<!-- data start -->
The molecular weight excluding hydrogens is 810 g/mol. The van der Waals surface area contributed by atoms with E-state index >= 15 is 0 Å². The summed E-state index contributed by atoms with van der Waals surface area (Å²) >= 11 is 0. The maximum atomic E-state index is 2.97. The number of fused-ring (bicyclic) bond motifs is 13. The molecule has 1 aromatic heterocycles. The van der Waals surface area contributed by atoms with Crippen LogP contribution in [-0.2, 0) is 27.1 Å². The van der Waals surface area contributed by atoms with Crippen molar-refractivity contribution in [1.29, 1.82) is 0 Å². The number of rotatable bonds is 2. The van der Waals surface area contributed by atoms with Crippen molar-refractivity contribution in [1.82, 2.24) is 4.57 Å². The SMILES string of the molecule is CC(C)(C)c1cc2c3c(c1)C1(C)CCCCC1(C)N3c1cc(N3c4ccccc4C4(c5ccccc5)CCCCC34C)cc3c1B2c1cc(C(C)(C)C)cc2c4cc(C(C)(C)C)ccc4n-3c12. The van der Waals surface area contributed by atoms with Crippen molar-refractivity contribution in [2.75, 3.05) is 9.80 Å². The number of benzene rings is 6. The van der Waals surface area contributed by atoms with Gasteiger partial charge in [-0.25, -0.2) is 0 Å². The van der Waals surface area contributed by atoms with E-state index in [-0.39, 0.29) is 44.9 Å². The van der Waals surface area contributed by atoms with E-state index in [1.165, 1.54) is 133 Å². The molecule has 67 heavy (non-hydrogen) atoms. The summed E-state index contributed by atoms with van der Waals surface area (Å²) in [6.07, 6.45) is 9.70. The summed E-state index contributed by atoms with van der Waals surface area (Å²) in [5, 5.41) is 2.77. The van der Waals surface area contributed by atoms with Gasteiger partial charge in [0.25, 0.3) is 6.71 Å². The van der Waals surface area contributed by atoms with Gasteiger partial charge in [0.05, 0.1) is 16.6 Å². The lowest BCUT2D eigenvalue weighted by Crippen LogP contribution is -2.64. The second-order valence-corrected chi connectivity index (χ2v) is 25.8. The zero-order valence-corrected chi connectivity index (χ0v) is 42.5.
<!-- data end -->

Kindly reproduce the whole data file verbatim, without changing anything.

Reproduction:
The molecular weight excluding hydrogens is 810 g/mol. The van der Waals surface area contributed by atoms with E-state index >= 15 is 0 Å². The summed E-state index contributed by atoms with van der Waals surface area (Å²) >= 11 is 0. The maximum atomic E-state index is 2.97. The number of fused-ring (bicyclic) bond motifs is 13. The molecule has 1 aromatic heterocycles. The van der Waals surface area contributed by atoms with Crippen LogP contribution in [-0.2, 0) is 27.1 Å². The van der Waals surface area contributed by atoms with Crippen molar-refractivity contribution in [1.29, 1.82) is 0 Å². The number of rotatable bonds is 2. The van der Waals surface area contributed by atoms with Crippen molar-refractivity contribution in [1.82, 2.24) is 4.57 Å². The SMILES string of the molecule is CC(C)(C)c1cc2c3c(c1)C1(C)CCCCC1(C)N3c1cc(N3c4ccccc4C4(c5ccccc5)CCCCC34C)cc3c1B2c1cc(C(C)(C)C)cc2c4cc(C(C)(C)C)ccc4n-3c12. The van der Waals surface area contributed by atoms with Crippen molar-refractivity contribution in [2.75, 3.05) is 9.80 Å². The number of benzene rings is 6. The van der Waals surface area contributed by atoms with Gasteiger partial charge in [-0.25, -0.2) is 0 Å². The van der Waals surface area contributed by atoms with E-state index in [-0.39, 0.29) is 44.9 Å². The van der Waals surface area contributed by atoms with E-state index in [1.165, 1.54) is 133 Å². The molecule has 67 heavy (non-hydrogen) atoms. The summed E-state index contributed by atoms with van der Waals surface area (Å²) in [6.07, 6.45) is 9.70. The summed E-state index contributed by atoms with van der Waals surface area (Å²) in [5, 5.41) is 2.77. The van der Waals surface area contributed by atoms with Gasteiger partial charge in [0.25, 0.3) is 6.71 Å². The van der Waals surface area contributed by atoms with Gasteiger partial charge in [0.05, 0.1) is 16.6 Å². The lowest BCUT2D eigenvalue weighted by Crippen LogP contribution is -2.64. The second-order valence-corrected chi connectivity index (χ2v) is 25.8. The zero-order valence-corrected chi connectivity index (χ0v) is 42.5.